Views / Opinion

Liberals' announcement exposes peacekeeping myths and nostalgia: Tim Harper

Justin Trudeau’s downscaled commitment is a reminder Canada has not been a peacekeeping nation for years.

Canadian peacekeepers prepare for a parade at Maple Leaf Camp in Port-au-Prince, Haiti on Nov. 28, 1997. The Trudeau government has promised to get Canada back into the peacekeeping business. This week he said Canada would contribute military and police resources to a number of global hot spots.

(DANIEL MOREL / THE ASSOCIATED PRESS)

Canadian peacekeepers prepare for a parade at Maple Leaf Camp in Port-au-Prince, Haiti on Nov. 28, 1997. The Trudeau government has promised to get Canada back into the peacekeeping business. This week he said Canada would contribute military and police resources to a number of global hot spots.

When the federal Liberals released their own report card this week, they left out an important category.

Had they included spinning broken promises, they would have earned an A+.

That grade would have to be given for their peacekeeping announcement in Vancouver this week.

It was a pledge built on the realization that technology and rapid response is needed, that traditional peacekeeping has long been dead and that Canada can lead a new era of peace making and peacekeeping.

All of that is undeniable, except for the aspirational nature of Canadian leadership.

But this is still a broken pledge.

And it should remind Canadians that the blue berets and the Pearsonian ideals are more nostalgia and myth than reality because Canada hasn’t been a peacekeeping nation for many years.

There are 94,000 peacekeeping and police missions under United Nations auspices in 15 different operations.

A grand total of 62 of them are Canadians. That is our smallest commitment in more than a generation. Most are police. Canada has not rotated through a traditional peacekeeping mission in 16 years.

That is not to suggest that those Canadians deployed are not making a difference.

I was embedded with our police effort in Haiti years ago and saw firsthand the difference they were making in that country. But that mission also included sexual assault of Haitian women and children by peacekeepers, including allegations against Canadian officers.

Prime Minister Justin Trudeau must be held accountable for backing down on a pledge made in August 2016, when he promised a deployment of 600 military personnel and 150 police officers to a single UN operation.

While the country and allies waited . . . and waited . . . Trudeau instead promised a rapid response force of about 200, 50 military, police or civilian trainers for other countries contributing troops, armed helicopters and airlift capabilities and a transport aircraft.

But there will be more waiting, because it will be many months before Ottawa and the UN decide how to use the Canadian contribution.

The time lag has been described by Defence Minister Harjit Sajjan as the government doing its homework and getting it right. It might also be a case of a government realizing it had again overpromised and looking for a way to reinvent a downscaled promise.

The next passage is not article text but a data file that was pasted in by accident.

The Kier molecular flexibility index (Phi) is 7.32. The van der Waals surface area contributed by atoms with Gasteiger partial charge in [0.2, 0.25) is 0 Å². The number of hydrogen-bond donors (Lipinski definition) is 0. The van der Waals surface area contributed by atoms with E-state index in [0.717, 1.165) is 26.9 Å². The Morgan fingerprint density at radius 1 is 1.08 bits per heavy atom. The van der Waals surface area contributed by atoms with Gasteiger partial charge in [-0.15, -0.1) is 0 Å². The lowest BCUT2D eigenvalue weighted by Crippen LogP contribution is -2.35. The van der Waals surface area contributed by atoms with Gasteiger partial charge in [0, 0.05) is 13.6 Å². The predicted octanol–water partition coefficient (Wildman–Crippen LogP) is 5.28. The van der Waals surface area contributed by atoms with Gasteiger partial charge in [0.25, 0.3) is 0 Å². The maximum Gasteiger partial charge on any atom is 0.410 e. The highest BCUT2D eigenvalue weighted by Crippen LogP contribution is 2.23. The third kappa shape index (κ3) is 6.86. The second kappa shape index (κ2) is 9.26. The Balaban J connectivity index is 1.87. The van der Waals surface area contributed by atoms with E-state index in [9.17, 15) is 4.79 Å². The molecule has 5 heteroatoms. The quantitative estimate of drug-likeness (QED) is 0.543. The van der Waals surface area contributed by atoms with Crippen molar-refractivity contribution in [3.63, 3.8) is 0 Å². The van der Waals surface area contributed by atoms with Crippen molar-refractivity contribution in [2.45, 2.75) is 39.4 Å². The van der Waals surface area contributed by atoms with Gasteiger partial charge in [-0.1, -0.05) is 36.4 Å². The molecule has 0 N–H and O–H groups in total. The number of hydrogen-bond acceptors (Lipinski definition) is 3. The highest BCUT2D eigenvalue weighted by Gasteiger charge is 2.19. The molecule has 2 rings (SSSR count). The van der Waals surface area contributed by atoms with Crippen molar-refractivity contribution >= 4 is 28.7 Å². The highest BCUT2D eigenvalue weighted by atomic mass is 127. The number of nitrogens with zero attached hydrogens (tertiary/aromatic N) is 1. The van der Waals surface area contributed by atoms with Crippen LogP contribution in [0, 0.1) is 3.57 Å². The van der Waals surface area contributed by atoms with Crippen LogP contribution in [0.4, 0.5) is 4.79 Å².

“We believe in the United Nations and we believe in peacekeeping,’’ Trudeau said at the peacekeeping conference in Vancouver.

And he maintained he was fulfilling a promise, just doing it smarter.

But the promise was overly ambitious.

Lloyd Axworthy, a former Liberal foreign affairs minister and Nobel Peace Prize nominee, presided over an era of much more robust and traditional peacekeeping.

He pointed to gaps between Trudeau’s pledge and peacekeeping expertise in this country.

While there is still a need for boots on the ground, Axworthy told me, there are holes in the United Nations capability when it comes to technology, modern logistics and digital communications.

The training needed for peacekeeping soldiers and peacekeeping officers has lagged badly in recent years and the country cannot go into this “cold turkey. Those who will provide training will first have to be learners,’’ he said.

He believes Canada got caught up in a “macho period’’ post 9/11 and the Stephen Harper government was more interested in air missions in Libya than building our peacekeeping capability.

Much of Trudeau’s initiative this week deserves praise, but it also reminds that everything old is new again.

It was under Axworthy’s watch that Canada committed to a rapid response peacekeeping team known as the Multinational Stand-By High Readiness Brigade for United Nations Operations.

There were also efforts to get more women into peacekeeping operations under that former Liberal government with Axworthy in a key cabinet post.

Trudeau announced $15 million in a trust to get more women placed in senior peacekeeping roles this week.

Weeks before he was elected to a majority government, Trudeau challenged Harper over peacekeeping at a leaders’ debate.

Canada had nothing to contribute to an international conversation over peacekeeping, he said.

“(That) is disappointing because this is something a Canadian started,” he said.

“Right now, there is a need to revitalize, focus and support peacekeeping operations around the world.”

Two years later, Canada’s contribution to that revitalization is modest at best.

We may be headed back on the international stage, but when it comes to peacekeeping it’s going to be a long road back.

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